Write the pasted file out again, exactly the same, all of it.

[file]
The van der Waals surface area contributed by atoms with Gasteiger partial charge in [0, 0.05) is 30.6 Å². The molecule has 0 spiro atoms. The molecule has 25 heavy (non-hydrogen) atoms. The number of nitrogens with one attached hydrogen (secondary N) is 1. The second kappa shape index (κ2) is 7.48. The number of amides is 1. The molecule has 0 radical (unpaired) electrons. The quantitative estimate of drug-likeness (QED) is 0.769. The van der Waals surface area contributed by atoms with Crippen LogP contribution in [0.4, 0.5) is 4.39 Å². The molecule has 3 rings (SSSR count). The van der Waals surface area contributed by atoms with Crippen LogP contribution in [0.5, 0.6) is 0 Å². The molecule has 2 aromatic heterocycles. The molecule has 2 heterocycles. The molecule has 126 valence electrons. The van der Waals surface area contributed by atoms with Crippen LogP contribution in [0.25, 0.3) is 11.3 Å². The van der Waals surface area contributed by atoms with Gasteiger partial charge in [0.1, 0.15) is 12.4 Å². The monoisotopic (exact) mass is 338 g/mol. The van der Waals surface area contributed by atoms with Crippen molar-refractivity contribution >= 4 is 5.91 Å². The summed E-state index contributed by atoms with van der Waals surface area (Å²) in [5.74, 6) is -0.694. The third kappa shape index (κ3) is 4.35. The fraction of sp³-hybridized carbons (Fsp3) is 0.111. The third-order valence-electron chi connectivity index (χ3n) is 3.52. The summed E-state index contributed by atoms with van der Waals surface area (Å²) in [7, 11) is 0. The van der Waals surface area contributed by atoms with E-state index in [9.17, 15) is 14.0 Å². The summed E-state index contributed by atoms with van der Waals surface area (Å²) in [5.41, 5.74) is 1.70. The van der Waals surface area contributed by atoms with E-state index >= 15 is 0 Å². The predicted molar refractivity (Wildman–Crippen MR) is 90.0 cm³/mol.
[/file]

The van der Waals surface area contributed by atoms with Gasteiger partial charge in [0, 0.05) is 30.6 Å². The molecule has 0 spiro atoms. The molecule has 25 heavy (non-hydrogen) atoms. The number of nitrogens with one attached hydrogen (secondary N) is 1. The second kappa shape index (κ2) is 7.48. The number of amides is 1. The molecule has 0 radical (unpaired) electrons. The quantitative estimate of drug-likeness (QED) is 0.769. The van der Waals surface area contributed by atoms with Crippen LogP contribution in [0.4, 0.5) is 4.39 Å². The molecule has 3 rings (SSSR count). The van der Waals surface area contributed by atoms with Crippen LogP contribution in [0.5, 0.6) is 0 Å². The molecule has 2 aromatic heterocycles. The molecule has 2 heterocycles. The molecule has 126 valence electrons. The van der Waals surface area contributed by atoms with Crippen LogP contribution in [0.25, 0.3) is 11.3 Å². The van der Waals surface area contributed by atoms with Gasteiger partial charge in [0.1, 0.15) is 12.4 Å². The monoisotopic (exact) mass is 338 g/mol. The van der Waals surface area contributed by atoms with Crippen molar-refractivity contribution >= 4 is 5.91 Å². The summed E-state index contributed by atoms with van der Waals surface area (Å²) in [5.74, 6) is -0.694. The third kappa shape index (κ3) is 4.35. The fraction of sp³-hybridized carbons (Fsp3) is 0.111. The third-order valence-electron chi connectivity index (χ3n) is 3.52. The summed E-state index contributed by atoms with van der Waals surface area (Å²) in [7, 11) is 0. The van der Waals surface area contributed by atoms with E-state index in [9.17, 15) is 14.0 Å². The summed E-state index contributed by atoms with van der Waals surface area (Å²) in [5.41, 5.74) is 1.70. The van der Waals surface area contributed by atoms with E-state index >= 15 is 0 Å². The predicted molar refractivity (Wildman–Crippen MR) is 90.0 cm³/mol.